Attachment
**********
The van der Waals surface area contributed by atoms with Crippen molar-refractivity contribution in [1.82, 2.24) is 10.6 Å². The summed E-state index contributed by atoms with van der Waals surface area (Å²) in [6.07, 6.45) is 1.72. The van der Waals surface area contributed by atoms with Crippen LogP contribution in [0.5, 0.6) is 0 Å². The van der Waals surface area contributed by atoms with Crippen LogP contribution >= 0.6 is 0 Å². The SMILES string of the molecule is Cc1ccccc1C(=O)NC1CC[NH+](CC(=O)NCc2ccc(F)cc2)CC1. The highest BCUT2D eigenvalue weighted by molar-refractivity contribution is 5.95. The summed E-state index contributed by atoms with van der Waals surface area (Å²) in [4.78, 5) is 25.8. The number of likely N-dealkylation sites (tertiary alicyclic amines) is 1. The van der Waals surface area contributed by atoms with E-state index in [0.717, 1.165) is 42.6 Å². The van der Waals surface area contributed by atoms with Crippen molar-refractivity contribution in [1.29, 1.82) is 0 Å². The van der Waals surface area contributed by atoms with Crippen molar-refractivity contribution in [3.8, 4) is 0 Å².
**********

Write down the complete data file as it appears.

The van der Waals surface area contributed by atoms with Crippen molar-refractivity contribution in [1.82, 2.24) is 10.6 Å². The summed E-state index contributed by atoms with van der Waals surface area (Å²) in [6.07, 6.45) is 1.72. The van der Waals surface area contributed by atoms with Crippen LogP contribution in [0.5, 0.6) is 0 Å². The van der Waals surface area contributed by atoms with Crippen LogP contribution >= 0.6 is 0 Å². The SMILES string of the molecule is Cc1ccccc1C(=O)NC1CC[NH+](CC(=O)NCc2ccc(F)cc2)CC1. The highest BCUT2D eigenvalue weighted by molar-refractivity contribution is 5.95. The summed E-state index contributed by atoms with van der Waals surface area (Å²) in [4.78, 5) is 25.8. The number of likely N-dealkylation sites (tertiary alicyclic amines) is 1. The van der Waals surface area contributed by atoms with E-state index in [0.717, 1.165) is 42.6 Å². The van der Waals surface area contributed by atoms with Crippen molar-refractivity contribution in [1.29, 1.82) is 0 Å². The van der Waals surface area contributed by atoms with Crippen molar-refractivity contribution in [3.8, 4) is 0 Å².